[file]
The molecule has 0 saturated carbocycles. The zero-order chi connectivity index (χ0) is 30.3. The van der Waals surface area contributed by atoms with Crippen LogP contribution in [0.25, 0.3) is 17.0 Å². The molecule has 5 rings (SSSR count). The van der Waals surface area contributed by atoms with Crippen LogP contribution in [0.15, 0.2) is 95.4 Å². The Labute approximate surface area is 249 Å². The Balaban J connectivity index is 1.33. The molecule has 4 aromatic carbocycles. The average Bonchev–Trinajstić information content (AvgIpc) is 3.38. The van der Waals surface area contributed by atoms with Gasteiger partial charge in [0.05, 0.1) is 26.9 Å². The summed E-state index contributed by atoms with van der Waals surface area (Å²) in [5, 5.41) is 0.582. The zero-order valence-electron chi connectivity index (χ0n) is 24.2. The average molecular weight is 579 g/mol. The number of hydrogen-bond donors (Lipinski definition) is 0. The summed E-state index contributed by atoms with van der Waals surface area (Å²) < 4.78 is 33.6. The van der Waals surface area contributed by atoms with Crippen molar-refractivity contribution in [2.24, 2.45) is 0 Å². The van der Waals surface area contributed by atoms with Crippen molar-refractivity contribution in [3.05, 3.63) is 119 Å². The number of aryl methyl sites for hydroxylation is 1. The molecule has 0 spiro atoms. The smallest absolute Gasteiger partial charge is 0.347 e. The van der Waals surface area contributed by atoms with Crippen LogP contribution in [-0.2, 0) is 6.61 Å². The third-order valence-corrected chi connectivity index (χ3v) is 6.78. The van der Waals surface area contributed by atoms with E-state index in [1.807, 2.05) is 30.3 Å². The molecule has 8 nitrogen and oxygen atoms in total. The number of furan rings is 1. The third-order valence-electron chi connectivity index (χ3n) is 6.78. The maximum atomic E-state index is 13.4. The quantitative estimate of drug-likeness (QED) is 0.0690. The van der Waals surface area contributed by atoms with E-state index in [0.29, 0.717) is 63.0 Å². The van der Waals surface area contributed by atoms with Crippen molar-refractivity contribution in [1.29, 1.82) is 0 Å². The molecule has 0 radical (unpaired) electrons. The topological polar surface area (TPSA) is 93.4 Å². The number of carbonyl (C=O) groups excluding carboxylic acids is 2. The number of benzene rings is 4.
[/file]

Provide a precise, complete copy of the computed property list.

The molecule has 0 saturated carbocycles. The zero-order chi connectivity index (χ0) is 30.3. The van der Waals surface area contributed by atoms with Crippen LogP contribution in [0.25, 0.3) is 17.0 Å². The molecule has 5 rings (SSSR count). The van der Waals surface area contributed by atoms with Crippen LogP contribution in [0.15, 0.2) is 95.4 Å². The Labute approximate surface area is 249 Å². The Balaban J connectivity index is 1.33. The molecule has 4 aromatic carbocycles. The average Bonchev–Trinajstić information content (AvgIpc) is 3.38. The van der Waals surface area contributed by atoms with Gasteiger partial charge in [0.05, 0.1) is 26.9 Å². The summed E-state index contributed by atoms with van der Waals surface area (Å²) in [5, 5.41) is 0.582. The zero-order valence-electron chi connectivity index (χ0n) is 24.2. The average molecular weight is 579 g/mol. The number of hydrogen-bond donors (Lipinski definition) is 0. The summed E-state index contributed by atoms with van der Waals surface area (Å²) < 4.78 is 33.6. The van der Waals surface area contributed by atoms with Crippen molar-refractivity contribution in [2.24, 2.45) is 0 Å². The van der Waals surface area contributed by atoms with Crippen molar-refractivity contribution in [3.05, 3.63) is 119 Å². The number of aryl methyl sites for hydroxylation is 1. The molecule has 0 spiro atoms. The smallest absolute Gasteiger partial charge is 0.347 e. The van der Waals surface area contributed by atoms with Crippen LogP contribution in [-0.2, 0) is 6.61 Å². The third-order valence-corrected chi connectivity index (χ3v) is 6.78. The van der Waals surface area contributed by atoms with E-state index in [1.807, 2.05) is 30.3 Å². The molecule has 8 nitrogen and oxygen atoms in total. The number of furan rings is 1. The third-order valence-electron chi connectivity index (χ3n) is 6.78. The maximum atomic E-state index is 13.4. The quantitative estimate of drug-likeness (QED) is 0.0690. The van der Waals surface area contributed by atoms with E-state index in [0.29, 0.717) is 63.0 Å². The van der Waals surface area contributed by atoms with Crippen molar-refractivity contribution in [1.29, 1.82) is 0 Å². The molecule has 0 radical (unpaired) electrons. The topological polar surface area (TPSA) is 93.4 Å². The number of carbonyl (C=O) groups excluding carboxylic acids is 2. The number of benzene rings is 4.